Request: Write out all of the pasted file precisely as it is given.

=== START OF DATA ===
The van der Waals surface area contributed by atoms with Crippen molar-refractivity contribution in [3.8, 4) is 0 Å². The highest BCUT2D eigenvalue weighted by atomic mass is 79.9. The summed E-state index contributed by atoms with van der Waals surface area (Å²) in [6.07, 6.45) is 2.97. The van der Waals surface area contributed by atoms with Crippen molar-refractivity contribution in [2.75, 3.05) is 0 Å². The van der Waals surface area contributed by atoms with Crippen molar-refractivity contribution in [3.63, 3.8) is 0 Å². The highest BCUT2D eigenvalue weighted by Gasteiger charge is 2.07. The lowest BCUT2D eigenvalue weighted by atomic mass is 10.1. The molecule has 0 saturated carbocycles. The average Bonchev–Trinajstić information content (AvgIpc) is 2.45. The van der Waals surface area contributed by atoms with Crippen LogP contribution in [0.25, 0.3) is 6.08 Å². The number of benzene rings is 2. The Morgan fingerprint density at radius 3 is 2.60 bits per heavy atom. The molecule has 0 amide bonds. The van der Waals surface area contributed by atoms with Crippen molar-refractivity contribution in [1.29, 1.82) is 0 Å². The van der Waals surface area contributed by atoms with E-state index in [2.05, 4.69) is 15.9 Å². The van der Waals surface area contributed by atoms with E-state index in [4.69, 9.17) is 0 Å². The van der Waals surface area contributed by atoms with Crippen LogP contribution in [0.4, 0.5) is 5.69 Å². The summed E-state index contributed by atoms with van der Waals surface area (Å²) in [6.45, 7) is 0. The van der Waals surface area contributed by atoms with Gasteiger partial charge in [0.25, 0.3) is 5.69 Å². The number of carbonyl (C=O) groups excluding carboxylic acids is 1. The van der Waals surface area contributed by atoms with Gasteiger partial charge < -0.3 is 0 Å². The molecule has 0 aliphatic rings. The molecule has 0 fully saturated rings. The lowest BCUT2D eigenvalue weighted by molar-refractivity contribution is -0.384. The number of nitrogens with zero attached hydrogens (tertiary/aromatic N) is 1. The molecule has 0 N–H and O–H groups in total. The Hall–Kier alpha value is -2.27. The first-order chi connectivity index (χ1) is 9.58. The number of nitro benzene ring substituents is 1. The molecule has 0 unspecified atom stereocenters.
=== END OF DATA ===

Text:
The van der Waals surface area contributed by atoms with Crippen molar-refractivity contribution in [3.8, 4) is 0 Å². The highest BCUT2D eigenvalue weighted by atomic mass is 79.9. The summed E-state index contributed by atoms with van der Waals surface area (Å²) in [6.07, 6.45) is 2.97. The van der Waals surface area contributed by atoms with Crippen molar-refractivity contribution in [2.75, 3.05) is 0 Å². The van der Waals surface area contributed by atoms with Crippen molar-refractivity contribution in [3.63, 3.8) is 0 Å². The highest BCUT2D eigenvalue weighted by Gasteiger charge is 2.07. The lowest BCUT2D eigenvalue weighted by atomic mass is 10.1. The molecule has 0 saturated carbocycles. The average Bonchev–Trinajstić information content (AvgIpc) is 2.45. The van der Waals surface area contributed by atoms with Crippen LogP contribution in [0.25, 0.3) is 6.08 Å². The number of benzene rings is 2. The Morgan fingerprint density at radius 3 is 2.60 bits per heavy atom. The molecule has 0 amide bonds. The van der Waals surface area contributed by atoms with Crippen molar-refractivity contribution in [1.29, 1.82) is 0 Å². The van der Waals surface area contributed by atoms with E-state index in [2.05, 4.69) is 15.9 Å². The van der Waals surface area contributed by atoms with E-state index in [4.69, 9.17) is 0 Å². The van der Waals surface area contributed by atoms with Crippen LogP contribution in [0.4, 0.5) is 5.69 Å². The summed E-state index contributed by atoms with van der Waals surface area (Å²) in [6.45, 7) is 0. The van der Waals surface area contributed by atoms with Gasteiger partial charge in [0.25, 0.3) is 5.69 Å². The number of carbonyl (C=O) groups excluding carboxylic acids is 1. The van der Waals surface area contributed by atoms with Gasteiger partial charge < -0.3 is 0 Å². The molecule has 0 aliphatic rings. The molecule has 0 fully saturated rings. The lowest BCUT2D eigenvalue weighted by molar-refractivity contribution is -0.384. The number of nitrogens with zero attached hydrogens (tertiary/aromatic N) is 1. The molecule has 0 N–H and O–H groups in total. The Hall–Kier alpha value is -2.27. The first-order chi connectivity index (χ1) is 9.58. The number of nitro benzene ring substituents is 1. The molecule has 0 unspecified atom stereocenters.